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Dark-eyed Juncos are one of the most abundant and diverse species of bird in North America.


Appearance

The Dark-eyed Junco is a medium-sized sparrow with a rounded head, a short, stout bill and a fairly long, prominent tail. They vary across the country, but in general they’re dark gray or brown birds brightened up by a pink bill and white outer tail feathers that periodically flash open, especially in flight.

Dark-eyed Juncos are small birds slightly larger than the Chipping Sparrow, weighing 0.6-1.1 ounces (18-30 grams) and a length of 5.5-6.3 inches (14-16 centimeters). They have a wingspan of 7.1-9.8 inches (18-25 centimeters).

Regional Diffrences

There is a huge range of geographic variation in the Dark-eyed Junco. Among the 15 described types, six forms are easily recognizable in the field and five used to be considered separate species until the 1980s. In general there are two widespread forms of the Dark-eyed Junco: the “slate-colored” junco of the eastern United States and most of Canada, which is smooth gray above, and the “Oregon” junco, found across much of the western U.S.,
  • Adult Male (Slate-Colored)
  • Adult Male (Oregon)
  • Adult Male (Pink-Sided)
  • Adult (Red-Backed)
  • Adult (Gray-Headed)
  • Adult Male (White-Winged)
  • Adult Male (Cismontanus)
with a dark hood, warm brown back and rufous flanks. Other more restricted variations include the “white-winged,” which looks like the slate-colored junco, the “pink-sided” juncos of the Rockies and western Great Plains, which look like Oregon juncos, and the “red-backed” and “gray-headed” juncos of the Southwest, which look like Yellow-eyed Juncos.

Occurrence

Dark-eyed Juncos are residents to medium-distant migrants. They breed in coniferous or mixed-coniferous forests across Canada, the western U.S., and in the Appalachians at elevations ranging from sea level to more than 11,000 feet. During winter and migration, they are found in open, grassy areas in most of the U.S.

Life History

Diet

Dark-eyed Juncos are primarily seed-eaters. During the breeding season, Dark-eyed Juncos also eat insects.

Nesting

The female chooses the nest site, typically very near or on the ground. Occasionally, juncos nest higher (rarely as high as 45 feet). Females build the nests, using her beak to weave together materials and her body to give the nest its shape. Nests can be quite variable depending on where they are built. The nests usually take 3-7 days to build, and when finished they are 3-5.5 inches across, with an inner diameter of 2.4-2.8 inches and depth of 1.6-2.8 inches. It’s rare for a Dark-eyed Junco to reuse a nest.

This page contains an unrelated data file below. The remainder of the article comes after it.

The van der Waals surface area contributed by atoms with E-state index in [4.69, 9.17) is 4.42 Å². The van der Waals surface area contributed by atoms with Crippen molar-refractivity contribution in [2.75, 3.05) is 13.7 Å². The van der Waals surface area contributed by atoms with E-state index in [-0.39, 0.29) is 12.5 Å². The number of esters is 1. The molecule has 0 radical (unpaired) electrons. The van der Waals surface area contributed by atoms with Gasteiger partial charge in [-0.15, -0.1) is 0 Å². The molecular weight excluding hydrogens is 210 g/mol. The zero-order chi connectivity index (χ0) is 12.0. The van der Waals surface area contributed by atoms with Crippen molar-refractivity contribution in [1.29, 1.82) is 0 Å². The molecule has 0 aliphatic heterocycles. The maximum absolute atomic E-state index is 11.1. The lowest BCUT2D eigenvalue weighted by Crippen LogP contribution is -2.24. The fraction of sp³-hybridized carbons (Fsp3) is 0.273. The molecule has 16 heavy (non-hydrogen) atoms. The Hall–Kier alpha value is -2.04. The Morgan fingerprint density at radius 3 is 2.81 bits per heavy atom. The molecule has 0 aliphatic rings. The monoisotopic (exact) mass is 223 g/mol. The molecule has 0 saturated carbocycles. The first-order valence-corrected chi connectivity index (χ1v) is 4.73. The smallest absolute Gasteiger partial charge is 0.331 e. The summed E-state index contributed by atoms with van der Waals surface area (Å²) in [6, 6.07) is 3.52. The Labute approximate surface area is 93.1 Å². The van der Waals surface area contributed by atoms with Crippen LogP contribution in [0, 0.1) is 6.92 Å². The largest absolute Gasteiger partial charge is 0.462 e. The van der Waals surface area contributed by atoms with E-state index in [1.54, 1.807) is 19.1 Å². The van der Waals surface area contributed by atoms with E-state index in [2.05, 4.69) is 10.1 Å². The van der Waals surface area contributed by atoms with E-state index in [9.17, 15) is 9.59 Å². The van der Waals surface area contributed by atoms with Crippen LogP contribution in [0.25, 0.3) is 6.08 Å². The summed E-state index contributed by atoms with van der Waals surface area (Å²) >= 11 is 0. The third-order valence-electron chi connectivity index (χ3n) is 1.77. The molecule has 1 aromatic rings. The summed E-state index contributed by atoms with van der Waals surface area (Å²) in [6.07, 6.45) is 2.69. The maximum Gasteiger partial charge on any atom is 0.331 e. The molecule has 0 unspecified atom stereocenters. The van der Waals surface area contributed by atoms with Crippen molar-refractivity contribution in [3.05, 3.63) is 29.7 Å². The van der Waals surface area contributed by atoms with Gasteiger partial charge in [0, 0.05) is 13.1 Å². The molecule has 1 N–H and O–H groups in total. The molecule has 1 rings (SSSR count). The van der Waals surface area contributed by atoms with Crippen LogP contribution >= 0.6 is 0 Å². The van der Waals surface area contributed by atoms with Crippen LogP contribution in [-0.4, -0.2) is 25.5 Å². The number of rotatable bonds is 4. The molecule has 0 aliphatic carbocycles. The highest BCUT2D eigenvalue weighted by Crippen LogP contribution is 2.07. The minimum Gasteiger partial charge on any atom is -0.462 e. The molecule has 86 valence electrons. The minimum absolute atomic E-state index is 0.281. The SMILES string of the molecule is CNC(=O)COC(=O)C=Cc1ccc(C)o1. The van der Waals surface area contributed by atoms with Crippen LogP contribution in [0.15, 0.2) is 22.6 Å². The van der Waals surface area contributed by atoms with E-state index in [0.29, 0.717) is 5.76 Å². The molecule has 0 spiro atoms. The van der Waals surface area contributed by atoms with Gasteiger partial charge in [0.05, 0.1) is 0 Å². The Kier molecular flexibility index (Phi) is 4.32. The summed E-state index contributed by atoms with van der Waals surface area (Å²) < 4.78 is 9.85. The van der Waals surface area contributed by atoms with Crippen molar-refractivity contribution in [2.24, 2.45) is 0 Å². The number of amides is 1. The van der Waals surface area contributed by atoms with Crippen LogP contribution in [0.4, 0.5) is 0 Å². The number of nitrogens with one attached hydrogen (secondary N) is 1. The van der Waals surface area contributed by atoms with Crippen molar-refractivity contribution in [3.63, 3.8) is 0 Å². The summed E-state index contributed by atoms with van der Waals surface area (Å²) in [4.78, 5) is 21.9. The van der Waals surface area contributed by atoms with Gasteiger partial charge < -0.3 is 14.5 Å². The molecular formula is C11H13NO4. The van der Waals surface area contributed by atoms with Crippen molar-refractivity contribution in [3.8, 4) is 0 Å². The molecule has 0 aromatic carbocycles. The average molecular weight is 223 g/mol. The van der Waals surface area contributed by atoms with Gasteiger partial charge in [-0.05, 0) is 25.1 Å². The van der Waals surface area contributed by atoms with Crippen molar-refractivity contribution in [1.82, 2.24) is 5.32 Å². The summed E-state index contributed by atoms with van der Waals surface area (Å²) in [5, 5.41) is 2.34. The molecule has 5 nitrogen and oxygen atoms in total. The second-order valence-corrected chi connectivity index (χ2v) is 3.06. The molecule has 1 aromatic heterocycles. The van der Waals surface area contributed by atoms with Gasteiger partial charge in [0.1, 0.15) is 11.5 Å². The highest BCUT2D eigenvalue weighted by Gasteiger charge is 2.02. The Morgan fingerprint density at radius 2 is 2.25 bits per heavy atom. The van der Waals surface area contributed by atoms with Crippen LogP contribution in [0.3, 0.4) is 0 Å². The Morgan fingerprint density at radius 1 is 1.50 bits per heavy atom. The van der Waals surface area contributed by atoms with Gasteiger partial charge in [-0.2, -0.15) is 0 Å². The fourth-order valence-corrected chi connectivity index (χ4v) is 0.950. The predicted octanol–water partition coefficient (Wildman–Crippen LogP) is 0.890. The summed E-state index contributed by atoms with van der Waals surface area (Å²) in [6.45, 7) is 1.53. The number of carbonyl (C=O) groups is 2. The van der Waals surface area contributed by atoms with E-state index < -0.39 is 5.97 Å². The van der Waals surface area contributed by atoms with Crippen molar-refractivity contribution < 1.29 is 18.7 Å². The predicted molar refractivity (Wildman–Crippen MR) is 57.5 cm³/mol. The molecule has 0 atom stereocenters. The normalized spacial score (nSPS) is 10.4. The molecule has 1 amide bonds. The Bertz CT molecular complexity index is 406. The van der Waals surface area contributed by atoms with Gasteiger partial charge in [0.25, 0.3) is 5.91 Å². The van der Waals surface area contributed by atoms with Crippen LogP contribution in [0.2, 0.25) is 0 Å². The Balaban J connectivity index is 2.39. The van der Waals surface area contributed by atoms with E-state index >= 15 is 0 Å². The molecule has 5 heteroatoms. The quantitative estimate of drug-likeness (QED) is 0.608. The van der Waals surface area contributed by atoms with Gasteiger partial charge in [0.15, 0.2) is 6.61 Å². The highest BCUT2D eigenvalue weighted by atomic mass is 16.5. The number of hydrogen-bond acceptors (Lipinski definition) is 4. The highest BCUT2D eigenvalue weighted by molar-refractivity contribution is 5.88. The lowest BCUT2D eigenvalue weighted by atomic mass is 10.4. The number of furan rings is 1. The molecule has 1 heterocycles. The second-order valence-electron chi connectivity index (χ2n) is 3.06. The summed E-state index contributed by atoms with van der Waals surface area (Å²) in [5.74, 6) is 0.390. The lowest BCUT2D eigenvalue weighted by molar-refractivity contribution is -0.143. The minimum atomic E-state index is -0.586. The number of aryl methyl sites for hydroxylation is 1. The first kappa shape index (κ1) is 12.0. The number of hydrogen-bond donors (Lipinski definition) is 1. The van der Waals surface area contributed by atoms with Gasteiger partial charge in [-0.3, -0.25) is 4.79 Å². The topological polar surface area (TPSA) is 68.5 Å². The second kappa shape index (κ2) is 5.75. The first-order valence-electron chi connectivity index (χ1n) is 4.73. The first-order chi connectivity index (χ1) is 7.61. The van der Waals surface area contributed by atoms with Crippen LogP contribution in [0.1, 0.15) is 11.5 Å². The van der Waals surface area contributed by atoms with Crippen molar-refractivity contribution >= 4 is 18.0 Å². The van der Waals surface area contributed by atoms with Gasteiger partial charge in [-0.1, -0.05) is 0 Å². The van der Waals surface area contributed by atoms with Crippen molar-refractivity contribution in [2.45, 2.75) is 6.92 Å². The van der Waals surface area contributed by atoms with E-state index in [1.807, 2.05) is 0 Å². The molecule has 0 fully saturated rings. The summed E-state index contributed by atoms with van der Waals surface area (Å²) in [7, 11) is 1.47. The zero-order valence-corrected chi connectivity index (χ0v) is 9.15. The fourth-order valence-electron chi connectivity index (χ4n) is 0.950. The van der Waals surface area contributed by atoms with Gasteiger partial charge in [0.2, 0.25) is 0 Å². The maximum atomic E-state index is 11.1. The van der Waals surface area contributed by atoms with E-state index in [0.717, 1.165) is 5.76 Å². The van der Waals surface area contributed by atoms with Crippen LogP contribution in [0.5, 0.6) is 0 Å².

Dark-eyed Juncos have one to three broods with three to six eggs in each per year. The eggs are white, gray, pale bluish white, or pale-greenish white speckled with brown, gray and green. They are sometimes unmarked. The eggs are 0.8 inches (1.9-2.1 centimeters) in length and 0.6 inches (1.5-1.6 centimeters) in width. Incubation period is 12-13 days and nesting period is 10-13 days. The hatchlings are naked except for dark gray down on the back, their eyes are closed, and they are clumsy at hatching.

Behavior

When foraging, Dark-eyed Juncos typically hop (rather than walk) on the ground, pecking or scratching at the leaf litter, or fly very low in underbrush gleaning food from twigs and leaves. They sometimes fly up from the ground to catch insects from tree trunks. In flight, they flap continuously and pump their tails so the white outer tail feathers flash. Their flight is very agile as the bird maneuvers through its tangled surroundings.

Male juncos are very territorial in summer, chasing off intruders in rapid flights accompanied by excited calls. When males court females, they fan or flick open their wings and tail, hop up and down, and pick up pieces of nest material or moss. The females seem to prefer males that show more white in the tail.

During winter, Dark-eyed Juncos form fairly large flocks. Where wintering ranges overlap you may find several subspecies in a single flock. These juncos also forage with other sparrows and bluebirds. Junco flocks typically have a pecking order, where earlier arrivals tend to rank higher in the group than later arrivals.

Sounds

Male Dark-eyed Juncos sing an even, musical trill of 7-23 notes that lasts up to 2 seconds. This song is loud enough to be heard from several hundred feet away. Both males and females sing a much quieter song as well, a series of whistles, trills, and warbles. This song typically doesn’t carry any farther than about 40 feet.

Juncos calls include a high, short chip note that they often give in rapid succession when they fly and more slowly as they forage. The note may encourage other juncos to follow. A sharp but musical kew usually given by the dominant bird seems to indicate aggression and encourages two birds to move apart. You may also hear juncos give a high, fast twittering call of 6–19 notes during squabbles or as birds flush.

Conservation

Dark-eyed Juncos are numerous and widespread, though they have had a small decline recently.

Gallery

Trivia

  • Juncos are the "snowbirds" of the middle latitudes, retreating to higher elevations during warmer months.
  • The Dark-eyed Junco is one of the most common birds in North America and can be found across the continent. A recent estimate set the junco’s total population at approximately 630 million individuals.
  • The oldest recorded Dark-eyed Junco was at least 11 years and 4 months old when it was recaptured and rereleased during banding operations in West Virginia in 2001. It was banded in the same state in 1991.
  • Dark-eyed Juncos are called Junco Pizarroso in Spanish and Junco ardoisé in French.
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